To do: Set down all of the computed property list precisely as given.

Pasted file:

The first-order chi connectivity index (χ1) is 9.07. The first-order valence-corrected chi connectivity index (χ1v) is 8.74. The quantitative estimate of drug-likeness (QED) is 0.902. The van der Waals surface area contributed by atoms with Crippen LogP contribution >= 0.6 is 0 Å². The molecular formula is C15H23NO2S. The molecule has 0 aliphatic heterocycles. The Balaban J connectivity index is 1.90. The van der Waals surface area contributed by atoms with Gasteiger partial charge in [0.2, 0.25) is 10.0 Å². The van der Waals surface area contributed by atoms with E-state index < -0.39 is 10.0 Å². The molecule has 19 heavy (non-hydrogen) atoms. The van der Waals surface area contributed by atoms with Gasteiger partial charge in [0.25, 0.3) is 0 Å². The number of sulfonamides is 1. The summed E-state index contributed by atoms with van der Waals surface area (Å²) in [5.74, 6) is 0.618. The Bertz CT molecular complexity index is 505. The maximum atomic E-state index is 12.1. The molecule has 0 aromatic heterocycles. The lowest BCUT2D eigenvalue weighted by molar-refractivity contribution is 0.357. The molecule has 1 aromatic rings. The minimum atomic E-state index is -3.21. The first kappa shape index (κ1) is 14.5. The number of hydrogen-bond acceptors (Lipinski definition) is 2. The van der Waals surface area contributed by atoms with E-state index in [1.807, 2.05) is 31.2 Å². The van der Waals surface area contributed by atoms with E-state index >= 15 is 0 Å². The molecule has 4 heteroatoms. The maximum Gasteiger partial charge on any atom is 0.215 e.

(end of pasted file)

The first-order chi connectivity index (χ1) is 9.07. The first-order valence-corrected chi connectivity index (χ1v) is 8.74. The quantitative estimate of drug-likeness (QED) is 0.902. The van der Waals surface area contributed by atoms with Crippen LogP contribution >= 0.6 is 0 Å². The molecular formula is C15H23NO2S. The molecule has 0 aliphatic heterocycles. The Balaban J connectivity index is 1.90. The van der Waals surface area contributed by atoms with Gasteiger partial charge in [0.2, 0.25) is 10.0 Å². The van der Waals surface area contributed by atoms with E-state index < -0.39 is 10.0 Å². The molecule has 19 heavy (non-hydrogen) atoms. The van der Waals surface area contributed by atoms with Gasteiger partial charge in [0.25, 0.3) is 0 Å². The number of sulfonamides is 1. The summed E-state index contributed by atoms with van der Waals surface area (Å²) in [5.74, 6) is 0.618. The Bertz CT molecular complexity index is 505. The maximum atomic E-state index is 12.1. The molecule has 0 aromatic heterocycles. The lowest BCUT2D eigenvalue weighted by molar-refractivity contribution is 0.357. The molecule has 1 aromatic rings. The minimum atomic E-state index is -3.21. The first kappa shape index (κ1) is 14.5. The number of hydrogen-bond acceptors (Lipinski definition) is 2. The van der Waals surface area contributed by atoms with E-state index in [1.807, 2.05) is 31.2 Å². The van der Waals surface area contributed by atoms with E-state index >= 15 is 0 Å². The molecule has 4 heteroatoms. The maximum Gasteiger partial charge on any atom is 0.215 e.